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Jerusalem

Even though I have long been a part of it, I struggle deeply with the idea of the institutional church. Quite frankly, I believe that Jesus would be uncomfortable and quite possibly insenced if he walked into the middle of pretty much any organized church today. He would be so confused about big buildings and offices, professional employees, budget systems, and $20,000 projection systems. And to be fair, I think he would be equally weirded if he walked into your little poor country church. Size and complexity isn't the issue, it's this strange organizational system we've created that we've put an insane amount of faith into.

Right in the bull's eye of my thinking along those lines has, for a long time, been Christian university. These monstrous institutions we've created have in my minds eye been the giant fat ugly pigs that the church has created and worshipped as the protector and sustainer of young people's churchiness, and therefore their salvation.

BUT, as I've said before, I have brought myself to one of those institutions, and partly because I want to break down that bias and see things with a little more of God's eyes, and not my own (which I know have been highly influenced by a string of negative experiences with Christian schools and some very spiritually unhealthy Christian school supporters). All of that intro is to get to this:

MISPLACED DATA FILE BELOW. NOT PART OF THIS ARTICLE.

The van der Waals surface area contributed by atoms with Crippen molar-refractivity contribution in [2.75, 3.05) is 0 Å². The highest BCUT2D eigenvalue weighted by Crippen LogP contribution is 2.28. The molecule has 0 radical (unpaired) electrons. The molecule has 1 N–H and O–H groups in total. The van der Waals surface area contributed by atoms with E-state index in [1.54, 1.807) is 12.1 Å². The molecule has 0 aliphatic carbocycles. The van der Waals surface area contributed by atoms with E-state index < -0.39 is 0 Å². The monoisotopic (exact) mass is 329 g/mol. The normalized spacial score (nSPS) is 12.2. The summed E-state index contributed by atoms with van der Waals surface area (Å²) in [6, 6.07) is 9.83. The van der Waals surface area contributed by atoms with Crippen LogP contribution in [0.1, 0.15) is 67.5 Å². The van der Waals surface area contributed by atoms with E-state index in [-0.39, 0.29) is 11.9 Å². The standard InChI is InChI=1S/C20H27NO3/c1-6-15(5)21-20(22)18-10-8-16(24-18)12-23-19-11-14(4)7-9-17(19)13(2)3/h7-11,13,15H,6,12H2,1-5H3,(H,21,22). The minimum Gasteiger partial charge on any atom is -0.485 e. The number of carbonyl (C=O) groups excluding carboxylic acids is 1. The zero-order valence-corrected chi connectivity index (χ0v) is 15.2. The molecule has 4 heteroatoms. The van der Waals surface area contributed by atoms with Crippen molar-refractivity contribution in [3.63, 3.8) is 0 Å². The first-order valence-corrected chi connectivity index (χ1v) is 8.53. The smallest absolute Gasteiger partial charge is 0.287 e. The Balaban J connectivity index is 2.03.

Today I went to the first meeting of my GST mentoring group. I was describing some of my feelings about these things and what I hope to overcome when one of the older guys just simply said: "You are in Jerusalem."

Hmm. I've heard that phrase used before many times, but now it seems to have a different meaning. The early Christians did, in fact, have a place like this... a place where their organizing principles really took shape... a place that the Christians journeyed to be in their "bubble" (as much as it existed then)... a place that served as a hub of people...

I have lot more thinking to do on this (about 3.5 more years at least), so we'll see what happens to my thinking during that time. Maybe instead of wanting to come in with a bulldozer and scatter all these "Christians" about to where they are actually facing the world and the reality of their faith, I should see a place like Abilene for what God is actually being able to accomplish, despite whatever disappointments he may with the institution we have created.


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